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Wednesday, August 14, 2013

Heaven on Earth

by Seattle Jon (bio)

Awhile back, heaven was frequently on my mind. How you get there, what it looks like and who's there. Problem is, the more I thought and studied, the less sure I was that any non-speculative answers existed. Which is why I was so excited when I read Rob Bell's Love Wins. His description of heaven (and hell) I could get behind.

In Chapter 2, Bell talks about a piece of art that hung in his grandmother's house. The massive cross was suspended in space, floating above an ominous red and black realm that threatened to swallow up whoever took a wrong step. There was a gleaming, bright city with a wall around it and lots of sunshine. Inside the city he was sure there were people dressed in white robes playing harps while walking on streets of gold. Us mormons might not have the exact same picture in our heads, but we too have cultural images of heaven crafted by decades of general conference talks.

The one thing that unites all this speculation, Bell says, is the generally agreed-upon notion that heaven is somewhere else. So we all ask ourselves ...

What will we do all day in heaven?
Will we be with our family and friends?
What will heaven look like?
Will I lose my spare tire and get all my hair back?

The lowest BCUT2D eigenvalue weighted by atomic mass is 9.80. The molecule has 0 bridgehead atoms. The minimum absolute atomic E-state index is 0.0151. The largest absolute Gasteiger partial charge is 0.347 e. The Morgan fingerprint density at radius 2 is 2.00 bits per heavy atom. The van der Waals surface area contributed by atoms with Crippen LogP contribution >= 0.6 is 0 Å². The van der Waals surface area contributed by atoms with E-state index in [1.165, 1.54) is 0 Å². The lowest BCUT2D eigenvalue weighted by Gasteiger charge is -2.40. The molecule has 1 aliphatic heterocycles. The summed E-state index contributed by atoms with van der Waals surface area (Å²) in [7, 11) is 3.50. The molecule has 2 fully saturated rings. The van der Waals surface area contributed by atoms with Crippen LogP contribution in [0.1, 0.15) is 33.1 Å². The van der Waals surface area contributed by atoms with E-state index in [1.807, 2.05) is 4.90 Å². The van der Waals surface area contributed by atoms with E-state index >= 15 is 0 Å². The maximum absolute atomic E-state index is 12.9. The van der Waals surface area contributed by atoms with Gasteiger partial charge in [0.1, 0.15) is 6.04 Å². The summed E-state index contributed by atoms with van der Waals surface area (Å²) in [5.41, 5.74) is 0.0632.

And some of us aren't very motivated by the answers. Which is sad.

So is there a different way of thinking about heaven? Bell points out that those who talk most about going to heaven when they die talk the least about bringing heaven to earth right now, and those who talk the most about relieving suffering now talk the least about heaven when they die.

Bell then suggests dragging the future into the present. Not an ethereal, intangible, esoteric and immaterial heaven, but heaven on earth. An eternal life that is less about a kind of time that starts when we die, but more about a quality and vitality of life lived now, on earth.

Grasping on to this way of thinking, Cher and I have tried to get outdoors more. We've tried to create more memorable experiences with the kids. We've spent more timing talking to each other before we fall asleep. We've tried to be more honest, kinder to others and less stingy with our time and money. Believing that we can create our own heaven on earth has been ... well, heavenly.

How do you help create a heaven on earth for yourself or your family? To get your creative juices flowing, here is JAY Z talking about what heaven on earth means to him.

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